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Malware Attack Impersonates Financial Services Company, Distributes LUMMA InfoStealer


The utilization of a multi-tiered counterfeit invoice strategy in the distribution of LUMMA via Malware-as-a-Service attacks is evolving into a more sophisticated and advanced approach.

 

What are Malware-as-a-Service information stealers?


The Malware-as-a-Service (MaaS) framework persists in offering aspiring threat actors an affordable and uncomplicated means to execute complex cyber assaults and accomplish their malicious objectives. Information stealers stand out as a prevalent form of MaaS, focusing on collecting and surreptitiously transmitting sensitive data like login credentials and financial information from compromised devices. This activity holds the potential to cause substantial financial harm to both organizations and individuals.


Attacker impersonates a financial services company


Perception Point’s researchers recently investigated a malware attack aimed at evading threat detection engines. The attacker impersonates a financial services company and sends a fake invoice to the target. The email prompts the user to click on a button called "View & Download Invoice," but instead of leading to the invoice, it redirects to an unavailable website.



To bypass detection, the attacker includes a legitimate website link in the email. Clicking on this link triggers the download of a JavaScript file containing the malicious payload. One of the URLs in the redirect chain, hxxps[:]//robertoscaia[.]com/eco, automatically downloads malware onto the user's device.


The malware used in this attack is LUMMA, an InfoStealer malware distributed through a Malware-as-a-Service model. The attack involves the execution of three processes: "1741.exe," "RegSvcs.exe," and "wmpnscfg.exe."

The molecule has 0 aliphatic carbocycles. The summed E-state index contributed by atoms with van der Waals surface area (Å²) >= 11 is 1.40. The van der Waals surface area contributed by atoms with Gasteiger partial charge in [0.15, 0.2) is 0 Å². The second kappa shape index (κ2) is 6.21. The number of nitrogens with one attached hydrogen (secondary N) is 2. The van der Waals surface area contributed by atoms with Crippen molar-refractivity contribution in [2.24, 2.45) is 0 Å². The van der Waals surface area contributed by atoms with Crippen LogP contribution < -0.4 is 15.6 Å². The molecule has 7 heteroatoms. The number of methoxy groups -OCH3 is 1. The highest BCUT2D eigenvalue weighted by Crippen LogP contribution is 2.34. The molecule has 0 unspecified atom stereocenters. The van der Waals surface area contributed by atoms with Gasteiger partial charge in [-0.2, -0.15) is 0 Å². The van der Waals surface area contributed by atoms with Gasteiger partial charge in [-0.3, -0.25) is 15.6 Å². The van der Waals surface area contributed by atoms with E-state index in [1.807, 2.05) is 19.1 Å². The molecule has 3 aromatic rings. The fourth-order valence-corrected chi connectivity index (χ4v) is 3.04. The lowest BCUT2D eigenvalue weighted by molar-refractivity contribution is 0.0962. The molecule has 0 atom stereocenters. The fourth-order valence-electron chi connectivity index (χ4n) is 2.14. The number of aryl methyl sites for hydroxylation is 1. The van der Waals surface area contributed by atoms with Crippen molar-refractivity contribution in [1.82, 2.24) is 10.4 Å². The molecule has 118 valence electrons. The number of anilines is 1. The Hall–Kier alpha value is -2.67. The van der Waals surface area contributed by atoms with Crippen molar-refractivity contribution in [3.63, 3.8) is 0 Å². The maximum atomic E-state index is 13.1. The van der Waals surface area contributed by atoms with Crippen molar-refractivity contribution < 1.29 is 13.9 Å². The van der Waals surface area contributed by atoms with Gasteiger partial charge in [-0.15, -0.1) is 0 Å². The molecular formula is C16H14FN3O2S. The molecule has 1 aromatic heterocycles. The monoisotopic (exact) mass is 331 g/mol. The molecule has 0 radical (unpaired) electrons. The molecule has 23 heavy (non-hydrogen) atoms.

The first process, “1741.exe”, is executed from the user's temporary folder, which is unusual for legitimate programs. The second process, “RegSvcs.exe” (Registration Services), is executed from the Microsoft.NET framework folder C:\Windows\Microsoft.NET\Framework, a behavior commonly associated with malware activities. The third process, “wmpnscfg.exe” (Windows Media Player Network Sharing Service), is executed from the Windows Media Player folder.


Mirroring the general emergence and rise of information stealers across the cyber threat landscape, LUMMA stealer continues to represent a significant concern to organizations and individuals alike.


Moreover, as yet another example of MaaS, LUMMA is readily available for threat actors to launch their attacks, regardless of their level of expertise, meaning the number of incidents is only likely to rise. As such, it is essential for organizations to have security measures in place that are able to recognize unusual behavior that may be indicative of an info-stealer compromise, while not relying on a static list of indicators of compromise (IOCs).


Relevance

  • Malware Campaigns

Recommendations

  • User awareness training

  • Monitor processes for unusual activity (e.g., abnormal process call trees).

  • Continuous monitoring and threat intelligence

  • Regular software updates and patch management

  • Incident Response plan should be prepared and tested to swiftly contain and mitigate an impact of a malware attack.


Reference


1. Sophie Jacobs. (2023, November 29). Behind the attack: LUMMA malware - perception point. Perception Point. https://perception-point.io/blog/behind-the-attack-lumma-malware/?web_view=true

 

How can CyberForce|Q services help you address this risk?


Incident Response is a time-based situation and CyberForce|Q can assist with a potential incident in your environment. Our experienced Incident Response Team can be deployed 24x7x365 – reach out to solutions@cyberforceq.com.


Learn more about CyberForce|Q.



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